The liberal rot has even infected the Orthodox Church—here is an Orthodox priest who is pro-GZ mosque

Ingemar P. writes:

It seems that what is left of the Christian world has gone entirely dhimmi. An Orthodox priest, Ernesto Obregon, has criticized all opposition to the Ground Zero mosque. A person brought up the historical process of destroying buildings and replacing them with Muslim buildings in their stead. Father Ernesto’s reply:

After reading the article you sent, I found myself thinking that I should write an article about the Christian habit of taking over sacred places and building cathedrals on them. After all, once Christianity became legal, temples were turned into churches. Even in areas outside the Empire, such as Ireland, once Christianity came in, the sacred trees were cut down and churches were built in their place. In Mexico, the cathedral in the Distrito Federal is built right on a temple. In Lima, Peru, one can go to the basement of one of the churches and see the archeological excavation of the underlying pagan temple.

Therefore, using the same exact logic as the article you sent out, Christian missionaries in any country should be forbidden to build cathedrals, since cathedrals are obviously a sign of the coming conquest and destruction of the already existing pagan places of worship. You can argue all you like about how Christianity no longer does that, but it is obvious by looking at history that you would be lying. In passing, Orthodox people should always be forbidden from building churches, since it is obvious that wherever Orthodoxy takes root (as in the Slavic countries) pogroms against Jews shortly follow. Therefore, that is even more of an argument against allowing those Orthodox to rebuild the church that was destroyed on 9/11 near ground zero.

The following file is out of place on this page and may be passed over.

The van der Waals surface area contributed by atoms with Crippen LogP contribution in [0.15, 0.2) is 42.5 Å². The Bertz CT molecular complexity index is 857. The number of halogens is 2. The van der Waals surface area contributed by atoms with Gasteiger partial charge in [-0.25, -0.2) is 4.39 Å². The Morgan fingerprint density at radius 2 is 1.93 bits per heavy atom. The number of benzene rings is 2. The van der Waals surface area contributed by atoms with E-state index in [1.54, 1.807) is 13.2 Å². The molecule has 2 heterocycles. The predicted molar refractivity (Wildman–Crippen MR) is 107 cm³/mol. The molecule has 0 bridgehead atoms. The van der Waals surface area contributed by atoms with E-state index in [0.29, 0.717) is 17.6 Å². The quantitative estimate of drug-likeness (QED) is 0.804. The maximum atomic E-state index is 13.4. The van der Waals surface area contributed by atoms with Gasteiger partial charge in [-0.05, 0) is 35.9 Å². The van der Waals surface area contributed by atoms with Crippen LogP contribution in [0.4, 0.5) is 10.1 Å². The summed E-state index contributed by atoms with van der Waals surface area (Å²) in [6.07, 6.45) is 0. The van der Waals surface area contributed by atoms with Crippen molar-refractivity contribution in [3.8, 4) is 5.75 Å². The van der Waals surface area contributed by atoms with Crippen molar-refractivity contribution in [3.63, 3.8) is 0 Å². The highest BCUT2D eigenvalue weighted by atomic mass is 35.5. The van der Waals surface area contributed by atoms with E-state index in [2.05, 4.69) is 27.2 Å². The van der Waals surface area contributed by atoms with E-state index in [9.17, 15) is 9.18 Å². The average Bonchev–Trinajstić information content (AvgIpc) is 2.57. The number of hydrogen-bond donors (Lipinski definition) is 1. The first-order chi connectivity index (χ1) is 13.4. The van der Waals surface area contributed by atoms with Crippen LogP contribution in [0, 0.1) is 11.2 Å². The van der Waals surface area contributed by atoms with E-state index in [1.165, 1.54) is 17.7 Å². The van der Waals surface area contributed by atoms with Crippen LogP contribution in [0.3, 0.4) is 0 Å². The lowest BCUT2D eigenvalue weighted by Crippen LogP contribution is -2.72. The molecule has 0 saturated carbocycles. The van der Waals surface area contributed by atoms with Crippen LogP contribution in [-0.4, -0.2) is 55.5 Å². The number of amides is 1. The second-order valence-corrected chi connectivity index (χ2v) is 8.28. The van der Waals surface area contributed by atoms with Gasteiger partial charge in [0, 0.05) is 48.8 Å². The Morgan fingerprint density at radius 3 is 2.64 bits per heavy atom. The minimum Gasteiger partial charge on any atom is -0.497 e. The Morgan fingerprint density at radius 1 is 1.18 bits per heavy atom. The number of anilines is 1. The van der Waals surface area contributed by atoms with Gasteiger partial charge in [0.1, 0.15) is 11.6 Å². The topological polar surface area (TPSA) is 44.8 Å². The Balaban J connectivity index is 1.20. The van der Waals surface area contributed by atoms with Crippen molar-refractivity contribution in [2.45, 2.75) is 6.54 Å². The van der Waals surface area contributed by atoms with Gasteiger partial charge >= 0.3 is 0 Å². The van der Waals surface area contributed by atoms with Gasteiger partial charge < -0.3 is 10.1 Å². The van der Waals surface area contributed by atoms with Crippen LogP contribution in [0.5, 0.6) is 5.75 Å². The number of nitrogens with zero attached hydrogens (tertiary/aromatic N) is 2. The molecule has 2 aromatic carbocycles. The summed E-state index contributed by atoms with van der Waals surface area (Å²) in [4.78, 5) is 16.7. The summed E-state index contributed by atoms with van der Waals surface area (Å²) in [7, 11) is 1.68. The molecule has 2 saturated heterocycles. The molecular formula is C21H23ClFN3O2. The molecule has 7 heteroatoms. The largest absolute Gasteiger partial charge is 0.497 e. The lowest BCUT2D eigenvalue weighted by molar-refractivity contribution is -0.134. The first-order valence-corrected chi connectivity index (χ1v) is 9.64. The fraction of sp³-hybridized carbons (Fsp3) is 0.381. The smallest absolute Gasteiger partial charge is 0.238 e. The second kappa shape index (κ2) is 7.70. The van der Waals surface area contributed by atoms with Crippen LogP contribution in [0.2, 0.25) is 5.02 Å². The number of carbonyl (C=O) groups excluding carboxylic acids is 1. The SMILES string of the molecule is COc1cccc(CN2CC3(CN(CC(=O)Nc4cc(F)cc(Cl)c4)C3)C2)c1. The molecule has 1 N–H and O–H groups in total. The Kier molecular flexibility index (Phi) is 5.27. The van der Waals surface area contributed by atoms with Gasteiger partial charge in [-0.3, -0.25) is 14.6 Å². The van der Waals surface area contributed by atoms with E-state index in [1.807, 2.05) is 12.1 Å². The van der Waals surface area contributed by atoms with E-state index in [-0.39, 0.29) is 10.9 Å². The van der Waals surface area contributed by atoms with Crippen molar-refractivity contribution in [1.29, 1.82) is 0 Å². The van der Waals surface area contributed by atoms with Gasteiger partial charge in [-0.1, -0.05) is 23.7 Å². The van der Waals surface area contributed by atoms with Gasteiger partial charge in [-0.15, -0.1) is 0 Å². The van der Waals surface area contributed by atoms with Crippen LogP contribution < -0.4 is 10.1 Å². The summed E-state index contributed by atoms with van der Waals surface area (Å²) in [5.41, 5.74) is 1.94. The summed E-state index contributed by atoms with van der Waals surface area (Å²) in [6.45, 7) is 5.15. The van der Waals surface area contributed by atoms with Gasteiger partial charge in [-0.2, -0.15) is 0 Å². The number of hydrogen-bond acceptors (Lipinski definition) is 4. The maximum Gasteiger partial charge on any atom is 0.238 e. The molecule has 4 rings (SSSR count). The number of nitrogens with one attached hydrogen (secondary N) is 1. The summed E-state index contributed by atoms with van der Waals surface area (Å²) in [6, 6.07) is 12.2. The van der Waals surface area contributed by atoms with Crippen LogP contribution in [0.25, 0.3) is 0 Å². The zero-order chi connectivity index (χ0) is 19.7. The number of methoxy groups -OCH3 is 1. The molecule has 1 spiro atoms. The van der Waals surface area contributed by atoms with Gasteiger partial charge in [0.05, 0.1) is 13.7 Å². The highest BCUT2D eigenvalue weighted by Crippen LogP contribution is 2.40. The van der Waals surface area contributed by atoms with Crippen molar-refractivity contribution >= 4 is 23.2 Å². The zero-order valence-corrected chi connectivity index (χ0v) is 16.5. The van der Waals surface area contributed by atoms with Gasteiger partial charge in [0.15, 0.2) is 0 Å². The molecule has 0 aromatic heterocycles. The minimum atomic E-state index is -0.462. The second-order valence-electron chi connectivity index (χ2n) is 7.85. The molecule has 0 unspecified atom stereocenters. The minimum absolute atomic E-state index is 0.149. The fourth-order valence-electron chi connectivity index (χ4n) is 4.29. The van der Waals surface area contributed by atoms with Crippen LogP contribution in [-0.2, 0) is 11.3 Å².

The lack of logic and religious bias found in many of the anti-mosque arguments is sickening. However, I do stand with the Constitution, which gives freedom of worship which may not be taken away by the State nor stopped by even a majority. But, I also stand against illogical arguments that seek to justify bias based on cherry-picking history.

My reply to him and the rest of the exchange can be found here.

LA replies:

I’m shocked. I don’t know that much about the Orthodox church, but I thought that by and large it had avoided the liberalism of the Catholic Church, and I certainly never heard of an Orthodox priest mouthing pure liberal garbage as this one does.

- end of initial entry -

Brandon F. writes:

This is something I know first hand. After having a philosophical awakening several years ago I wanted to experience the most traditional and conservative of Christian traditions and joined the Orthodox Church. I found out that the Church is riddled with liberal thought. The Greek Church is especially egregious in this regardm, as they have been known to give recognition awards to the likes of Olympia Snowe, a staunch abortion supporter.

A lot of younger people find the Orthodox Church appealing because of the aesthetics and “otherness” the church offers. But when they join the Church, along with them comes the liberalism they have been indoctrinated with. During my catechism one of the young college age catechumens actually came to class wearing a jacket with a large Soviet symbol on the back. I reminded him of all the Orthodox that suffered under that symbol.

My own priest at the time even refused my request that he condemn abortion, at a service that coincided with the anniversary of Roe v. Wade. He could only muster the courage to say that we should honor the “choice” young women make to have their children.